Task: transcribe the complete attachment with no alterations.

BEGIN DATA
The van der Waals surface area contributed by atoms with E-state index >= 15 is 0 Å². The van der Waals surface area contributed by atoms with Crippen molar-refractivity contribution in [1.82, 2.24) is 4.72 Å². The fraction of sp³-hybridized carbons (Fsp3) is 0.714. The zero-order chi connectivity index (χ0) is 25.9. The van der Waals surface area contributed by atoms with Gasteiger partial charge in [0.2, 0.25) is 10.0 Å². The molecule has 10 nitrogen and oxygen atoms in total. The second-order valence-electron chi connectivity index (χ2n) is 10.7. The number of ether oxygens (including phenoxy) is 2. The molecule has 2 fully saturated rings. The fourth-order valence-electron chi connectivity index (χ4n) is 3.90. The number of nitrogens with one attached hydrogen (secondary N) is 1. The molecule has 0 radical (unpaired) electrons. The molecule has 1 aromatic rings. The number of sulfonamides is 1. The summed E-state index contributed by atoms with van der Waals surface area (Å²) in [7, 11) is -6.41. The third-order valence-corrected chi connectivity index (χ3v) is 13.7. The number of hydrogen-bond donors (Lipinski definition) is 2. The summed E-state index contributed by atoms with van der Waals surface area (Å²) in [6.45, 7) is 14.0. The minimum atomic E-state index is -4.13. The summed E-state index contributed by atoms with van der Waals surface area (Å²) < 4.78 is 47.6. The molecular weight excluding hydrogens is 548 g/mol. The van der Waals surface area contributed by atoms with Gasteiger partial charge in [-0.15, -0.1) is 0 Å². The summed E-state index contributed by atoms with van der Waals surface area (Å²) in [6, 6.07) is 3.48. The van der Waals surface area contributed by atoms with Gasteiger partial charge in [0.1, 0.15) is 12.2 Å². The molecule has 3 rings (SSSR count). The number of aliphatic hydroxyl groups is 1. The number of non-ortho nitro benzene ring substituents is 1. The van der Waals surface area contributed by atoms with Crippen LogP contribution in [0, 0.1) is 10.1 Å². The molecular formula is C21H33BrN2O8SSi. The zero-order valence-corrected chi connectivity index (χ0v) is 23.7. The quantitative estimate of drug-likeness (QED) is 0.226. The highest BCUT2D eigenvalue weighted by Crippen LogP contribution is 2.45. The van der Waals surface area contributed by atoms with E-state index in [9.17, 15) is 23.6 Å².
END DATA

The van der Waals surface area contributed by atoms with E-state index >= 15 is 0 Å². The van der Waals surface area contributed by atoms with Crippen molar-refractivity contribution in [1.82, 2.24) is 4.72 Å². The fraction of sp³-hybridized carbons (Fsp3) is 0.714. The zero-order chi connectivity index (χ0) is 25.9. The van der Waals surface area contributed by atoms with Gasteiger partial charge in [0.2, 0.25) is 10.0 Å². The molecule has 10 nitrogen and oxygen atoms in total. The second-order valence-electron chi connectivity index (χ2n) is 10.7. The number of ether oxygens (including phenoxy) is 2. The molecule has 2 fully saturated rings. The fourth-order valence-electron chi connectivity index (χ4n) is 3.90. The number of nitrogens with one attached hydrogen (secondary N) is 1. The molecule has 0 radical (unpaired) electrons. The molecule has 1 aromatic rings. The number of sulfonamides is 1. The summed E-state index contributed by atoms with van der Waals surface area (Å²) in [7, 11) is -6.41. The third-order valence-corrected chi connectivity index (χ3v) is 13.7. The number of hydrogen-bond donors (Lipinski definition) is 2. The summed E-state index contributed by atoms with van der Waals surface area (Å²) in [6.45, 7) is 14.0. The minimum atomic E-state index is -4.13. The summed E-state index contributed by atoms with van der Waals surface area (Å²) < 4.78 is 47.6. The molecular weight excluding hydrogens is 548 g/mol. The van der Waals surface area contributed by atoms with Gasteiger partial charge in [-0.15, -0.1) is 0 Å². The summed E-state index contributed by atoms with van der Waals surface area (Å²) in [6, 6.07) is 3.48. The van der Waals surface area contributed by atoms with Gasteiger partial charge in [0.1, 0.15) is 12.2 Å². The molecule has 3 rings (SSSR count). The number of aliphatic hydroxyl groups is 1. The number of non-ortho nitro benzene ring substituents is 1. The van der Waals surface area contributed by atoms with Crippen LogP contribution in [0, 0.1) is 10.1 Å². The molecular formula is C21H33BrN2O8SSi. The zero-order valence-corrected chi connectivity index (χ0v) is 23.7. The quantitative estimate of drug-likeness (QED) is 0.226. The highest BCUT2D eigenvalue weighted by Crippen LogP contribution is 2.45. The van der Waals surface area contributed by atoms with E-state index in [9.17, 15) is 23.6 Å².